Coats and coatdresses were almost like uniforms — the only detail slight slashes that imitated pockets. Her signature three-hole sleeve was evident in sober longsleeved white dresses. Draped jerseys with open backs added that stylish appeal in a very lucid collection. Iris Van Herpen
It was a wow-worthy collection utilizing plastic and leather, of what looked like jellyfish, a manta, and giant sharp fishbones that you wouldn’t want caught in your gums. The designer clearly expressed her creative sea-vision in minidresses with a fluid texture and long stone-green skirt that might have been made of shagreen. Shoes had intriguing sharp Jaws-fangs at the sole, and what might have been a monstrous Gothic church dress was a creature that dwells in the bottomless ocean floor. An olive-gray leather dress, strung and corded together, could be the starting point of a cult-following-type ready-to-wear collection. In fact, each unique piece could.
In the Philippine STAR’s exclusive interview with Yiqing Yin a few months back, she told us in detail about her process and techniques. This season’s couture collection showed us again the ways she transforms a piece of fabric: elaborate folds with encrusted with crystals, heavy draping, and ruching and pleats inserted with precision. Strategically-placed cutouts were complicated and modern, while a dress of fur looked resolute in its craftsmanship, even for just the designer’s second couture collection. Julien Fournié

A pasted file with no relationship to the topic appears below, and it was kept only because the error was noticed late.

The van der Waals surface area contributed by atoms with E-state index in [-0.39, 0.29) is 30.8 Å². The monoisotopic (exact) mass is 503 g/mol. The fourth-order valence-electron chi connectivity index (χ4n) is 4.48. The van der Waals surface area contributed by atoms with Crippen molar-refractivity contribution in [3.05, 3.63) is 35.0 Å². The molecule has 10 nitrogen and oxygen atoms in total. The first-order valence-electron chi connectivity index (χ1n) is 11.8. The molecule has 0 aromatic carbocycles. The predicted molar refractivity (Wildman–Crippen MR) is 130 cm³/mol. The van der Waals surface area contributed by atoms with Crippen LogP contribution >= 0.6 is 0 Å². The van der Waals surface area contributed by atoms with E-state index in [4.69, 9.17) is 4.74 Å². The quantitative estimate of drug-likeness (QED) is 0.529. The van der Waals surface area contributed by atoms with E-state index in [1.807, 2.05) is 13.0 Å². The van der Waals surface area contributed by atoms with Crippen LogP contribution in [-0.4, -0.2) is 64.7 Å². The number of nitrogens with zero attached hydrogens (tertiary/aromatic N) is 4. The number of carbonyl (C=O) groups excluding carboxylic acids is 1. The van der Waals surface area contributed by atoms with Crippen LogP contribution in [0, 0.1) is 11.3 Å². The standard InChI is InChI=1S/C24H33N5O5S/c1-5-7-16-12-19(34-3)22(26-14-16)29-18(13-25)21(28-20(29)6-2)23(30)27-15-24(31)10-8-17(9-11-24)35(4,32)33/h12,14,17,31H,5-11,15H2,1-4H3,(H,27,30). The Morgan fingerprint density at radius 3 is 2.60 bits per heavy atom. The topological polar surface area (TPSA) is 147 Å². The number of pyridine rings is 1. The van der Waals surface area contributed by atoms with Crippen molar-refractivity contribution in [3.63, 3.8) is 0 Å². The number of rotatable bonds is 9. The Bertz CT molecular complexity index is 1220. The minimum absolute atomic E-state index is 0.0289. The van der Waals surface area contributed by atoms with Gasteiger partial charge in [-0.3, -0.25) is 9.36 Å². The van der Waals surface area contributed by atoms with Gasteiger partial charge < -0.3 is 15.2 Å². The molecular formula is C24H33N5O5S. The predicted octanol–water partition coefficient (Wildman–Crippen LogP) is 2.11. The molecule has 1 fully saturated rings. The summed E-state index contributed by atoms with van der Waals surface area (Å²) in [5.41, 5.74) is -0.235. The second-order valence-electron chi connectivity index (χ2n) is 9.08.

The first inspiration was the orchid. It was reinterpreted to form a bustle, or sprung out from the shoulder or collar. Its petals were sheared and deconstructed on a dress; on occassion it was the print on a bodice. The next were lines which lengthened the torso or created a sporty feel in cutout shapes. Beads might have been drops of dew, or perhaps pollen, and we missed seeing more of them. There was a decidedly part-tropical, part-Brazilian feel, not least due to the melange of colour and amount of exposed skin.
The collection was apparently inspired by the works of artist Michel Deverne, and this was apparent in the collection’s shapes and embellishments. First shown were layered silk collars peeking out of jackets and dresses, accordion-pleats rose out to form dramatic waves. On the left edge of a long white dress, blending into the skirt, the effect was a surreal 3D. More angular on red and then petal-like in ecru on a long black dress, the looks had a slightly ‘70s feel. This collection was not for the timid, particularly in the dresses with their sharp, dramatic shoulders.